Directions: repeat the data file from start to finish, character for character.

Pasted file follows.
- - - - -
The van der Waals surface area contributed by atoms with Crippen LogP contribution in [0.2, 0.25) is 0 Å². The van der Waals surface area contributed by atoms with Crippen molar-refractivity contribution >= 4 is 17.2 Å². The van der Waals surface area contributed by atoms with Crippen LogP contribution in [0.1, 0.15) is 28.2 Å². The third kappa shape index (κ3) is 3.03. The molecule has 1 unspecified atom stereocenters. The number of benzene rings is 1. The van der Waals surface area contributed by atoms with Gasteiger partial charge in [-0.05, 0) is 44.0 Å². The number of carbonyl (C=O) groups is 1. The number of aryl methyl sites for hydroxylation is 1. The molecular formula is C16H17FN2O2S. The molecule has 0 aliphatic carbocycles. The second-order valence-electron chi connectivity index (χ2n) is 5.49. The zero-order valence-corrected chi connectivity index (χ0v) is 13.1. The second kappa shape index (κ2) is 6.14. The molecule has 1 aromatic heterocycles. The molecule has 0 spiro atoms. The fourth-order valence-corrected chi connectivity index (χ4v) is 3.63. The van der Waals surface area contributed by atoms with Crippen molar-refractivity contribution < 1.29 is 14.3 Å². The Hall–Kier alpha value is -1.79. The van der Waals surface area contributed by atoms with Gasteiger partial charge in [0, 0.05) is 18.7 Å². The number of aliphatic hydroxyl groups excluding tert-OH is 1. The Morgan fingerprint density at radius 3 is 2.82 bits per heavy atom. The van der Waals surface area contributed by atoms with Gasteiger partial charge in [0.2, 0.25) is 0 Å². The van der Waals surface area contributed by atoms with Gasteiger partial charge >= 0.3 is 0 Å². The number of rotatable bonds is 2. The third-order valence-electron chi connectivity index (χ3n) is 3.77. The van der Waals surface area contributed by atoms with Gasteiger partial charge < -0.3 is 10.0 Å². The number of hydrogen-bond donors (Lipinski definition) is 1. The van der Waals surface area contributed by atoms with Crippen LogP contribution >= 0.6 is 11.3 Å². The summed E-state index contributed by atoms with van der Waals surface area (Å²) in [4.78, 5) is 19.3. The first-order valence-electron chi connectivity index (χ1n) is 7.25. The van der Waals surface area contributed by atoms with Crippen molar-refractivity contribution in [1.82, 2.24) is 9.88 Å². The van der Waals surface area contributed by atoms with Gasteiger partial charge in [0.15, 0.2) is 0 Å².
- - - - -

The van der Waals surface area contributed by atoms with Crippen LogP contribution in [0.2, 0.25) is 0 Å². The van der Waals surface area contributed by atoms with Crippen molar-refractivity contribution >= 4 is 17.2 Å². The van der Waals surface area contributed by atoms with Crippen LogP contribution in [0.1, 0.15) is 28.2 Å². The third kappa shape index (κ3) is 3.03. The molecule has 1 unspecified atom stereocenters. The number of benzene rings is 1. The van der Waals surface area contributed by atoms with Gasteiger partial charge in [-0.05, 0) is 44.0 Å². The number of carbonyl (C=O) groups is 1. The number of aryl methyl sites for hydroxylation is 1. The molecular formula is C16H17FN2O2S. The molecule has 0 aliphatic carbocycles. The second-order valence-electron chi connectivity index (χ2n) is 5.49. The zero-order valence-corrected chi connectivity index (χ0v) is 13.1. The second kappa shape index (κ2) is 6.14. The molecule has 1 aromatic heterocycles. The molecule has 0 spiro atoms. The fourth-order valence-corrected chi connectivity index (χ4v) is 3.63. The van der Waals surface area contributed by atoms with Crippen molar-refractivity contribution < 1.29 is 14.3 Å². The Hall–Kier alpha value is -1.79. The van der Waals surface area contributed by atoms with Gasteiger partial charge in [0, 0.05) is 18.7 Å². The number of aliphatic hydroxyl groups excluding tert-OH is 1. The Morgan fingerprint density at radius 3 is 2.82 bits per heavy atom. The van der Waals surface area contributed by atoms with Gasteiger partial charge in [0.2, 0.25) is 0 Å². The van der Waals surface area contributed by atoms with Gasteiger partial charge >= 0.3 is 0 Å². The number of rotatable bonds is 2. The third-order valence-electron chi connectivity index (χ3n) is 3.77. The van der Waals surface area contributed by atoms with Gasteiger partial charge < -0.3 is 10.0 Å². The number of hydrogen-bond donors (Lipinski definition) is 1. The van der Waals surface area contributed by atoms with Crippen LogP contribution >= 0.6 is 11.3 Å². The summed E-state index contributed by atoms with van der Waals surface area (Å²) in [4.78, 5) is 19.3. The first-order valence-electron chi connectivity index (χ1n) is 7.25. The van der Waals surface area contributed by atoms with Crippen molar-refractivity contribution in [1.82, 2.24) is 9.88 Å². The van der Waals surface area contributed by atoms with Gasteiger partial charge in [0.15, 0.2) is 0 Å².